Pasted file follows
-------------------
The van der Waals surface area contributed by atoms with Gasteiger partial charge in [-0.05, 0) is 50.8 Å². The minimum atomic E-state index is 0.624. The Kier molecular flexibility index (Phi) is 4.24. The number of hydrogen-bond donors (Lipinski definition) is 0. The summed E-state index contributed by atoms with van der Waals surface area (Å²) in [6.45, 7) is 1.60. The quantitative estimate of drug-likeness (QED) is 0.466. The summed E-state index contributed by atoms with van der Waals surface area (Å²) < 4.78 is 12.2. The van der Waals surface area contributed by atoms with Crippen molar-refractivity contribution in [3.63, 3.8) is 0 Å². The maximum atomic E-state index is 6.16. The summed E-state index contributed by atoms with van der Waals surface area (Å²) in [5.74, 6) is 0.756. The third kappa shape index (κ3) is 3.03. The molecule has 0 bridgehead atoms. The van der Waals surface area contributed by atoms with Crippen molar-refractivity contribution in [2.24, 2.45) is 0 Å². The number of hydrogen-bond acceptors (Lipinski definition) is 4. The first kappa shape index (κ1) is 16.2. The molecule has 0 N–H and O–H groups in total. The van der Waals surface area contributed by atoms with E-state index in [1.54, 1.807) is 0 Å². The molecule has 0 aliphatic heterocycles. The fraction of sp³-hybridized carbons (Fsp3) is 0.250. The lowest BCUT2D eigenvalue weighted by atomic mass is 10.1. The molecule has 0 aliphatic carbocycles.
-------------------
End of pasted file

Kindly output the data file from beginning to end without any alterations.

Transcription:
The van der Waals surface area contributed by atoms with Gasteiger partial charge in [-0.05, 0) is 50.8 Å². The minimum atomic E-state index is 0.624. The Kier molecular flexibility index (Phi) is 4.24. The number of hydrogen-bond donors (Lipinski definition) is 0. The summed E-state index contributed by atoms with van der Waals surface area (Å²) in [6.45, 7) is 1.60. The quantitative estimate of drug-likeness (QED) is 0.466. The summed E-state index contributed by atoms with van der Waals surface area (Å²) < 4.78 is 12.2. The van der Waals surface area contributed by atoms with Crippen molar-refractivity contribution in [3.63, 3.8) is 0 Å². The maximum atomic E-state index is 6.16. The summed E-state index contributed by atoms with van der Waals surface area (Å²) in [5.74, 6) is 0.756. The third kappa shape index (κ3) is 3.03. The molecule has 0 bridgehead atoms. The van der Waals surface area contributed by atoms with Crippen molar-refractivity contribution in [2.24, 2.45) is 0 Å². The number of hydrogen-bond acceptors (Lipinski definition) is 4. The first kappa shape index (κ1) is 16.2. The molecule has 0 N–H and O–H groups in total. The van der Waals surface area contributed by atoms with E-state index in [1.54, 1.807) is 0 Å². The molecule has 0 aliphatic heterocycles. The fraction of sp³-hybridized carbons (Fsp3) is 0.250. The lowest BCUT2D eigenvalue weighted by atomic mass is 10.1. The molecule has 0 aliphatic carbocycles.